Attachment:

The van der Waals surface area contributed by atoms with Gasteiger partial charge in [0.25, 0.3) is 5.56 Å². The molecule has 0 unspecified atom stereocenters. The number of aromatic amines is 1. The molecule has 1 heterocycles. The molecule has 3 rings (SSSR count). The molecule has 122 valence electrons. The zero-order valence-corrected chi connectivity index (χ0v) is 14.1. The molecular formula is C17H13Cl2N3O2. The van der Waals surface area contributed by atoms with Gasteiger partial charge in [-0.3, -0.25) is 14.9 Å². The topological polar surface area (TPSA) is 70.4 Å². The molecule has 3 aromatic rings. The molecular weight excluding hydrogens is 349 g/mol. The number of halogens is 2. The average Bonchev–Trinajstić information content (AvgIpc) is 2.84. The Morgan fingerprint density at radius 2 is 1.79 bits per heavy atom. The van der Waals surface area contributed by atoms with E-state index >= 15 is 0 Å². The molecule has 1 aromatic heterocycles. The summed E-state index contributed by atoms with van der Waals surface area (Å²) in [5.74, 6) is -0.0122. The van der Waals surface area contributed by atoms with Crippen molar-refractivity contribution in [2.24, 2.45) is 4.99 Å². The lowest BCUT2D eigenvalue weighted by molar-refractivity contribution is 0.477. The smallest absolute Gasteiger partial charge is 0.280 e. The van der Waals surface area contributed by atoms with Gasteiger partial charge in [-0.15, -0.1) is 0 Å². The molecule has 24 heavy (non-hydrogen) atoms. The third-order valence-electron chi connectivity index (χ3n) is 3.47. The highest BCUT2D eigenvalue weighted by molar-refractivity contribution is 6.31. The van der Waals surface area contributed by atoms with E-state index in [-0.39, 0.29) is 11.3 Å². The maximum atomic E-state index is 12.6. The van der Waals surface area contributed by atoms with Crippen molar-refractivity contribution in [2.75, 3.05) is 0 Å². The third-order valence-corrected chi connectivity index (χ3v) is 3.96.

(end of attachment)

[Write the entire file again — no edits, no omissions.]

The van der Waals surface area contributed by atoms with Gasteiger partial charge in [0.25, 0.3) is 5.56 Å². The molecule has 0 unspecified atom stereocenters. The number of aromatic amines is 1. The molecule has 1 heterocycles. The molecule has 3 rings (SSSR count). The molecule has 122 valence electrons. The zero-order valence-corrected chi connectivity index (χ0v) is 14.1. The molecular formula is C17H13Cl2N3O2. The van der Waals surface area contributed by atoms with Gasteiger partial charge in [-0.3, -0.25) is 14.9 Å². The topological polar surface area (TPSA) is 70.4 Å². The molecule has 3 aromatic rings. The molecular weight excluding hydrogens is 349 g/mol. The number of halogens is 2. The average Bonchev–Trinajstić information content (AvgIpc) is 2.84. The Morgan fingerprint density at radius 2 is 1.79 bits per heavy atom. The van der Waals surface area contributed by atoms with E-state index >= 15 is 0 Å². The molecule has 1 aromatic heterocycles. The summed E-state index contributed by atoms with van der Waals surface area (Å²) in [5.74, 6) is -0.0122. The van der Waals surface area contributed by atoms with Crippen molar-refractivity contribution in [2.24, 2.45) is 4.99 Å². The lowest BCUT2D eigenvalue weighted by molar-refractivity contribution is 0.477. The smallest absolute Gasteiger partial charge is 0.280 e. The van der Waals surface area contributed by atoms with Gasteiger partial charge in [-0.15, -0.1) is 0 Å². The molecule has 24 heavy (non-hydrogen) atoms. The third-order valence-electron chi connectivity index (χ3n) is 3.47. The highest BCUT2D eigenvalue weighted by molar-refractivity contribution is 6.31. The van der Waals surface area contributed by atoms with E-state index in [-0.39, 0.29) is 11.3 Å². The maximum atomic E-state index is 12.6. The van der Waals surface area contributed by atoms with Crippen molar-refractivity contribution in [2.75, 3.05) is 0 Å². The third-order valence-corrected chi connectivity index (χ3v) is 3.96.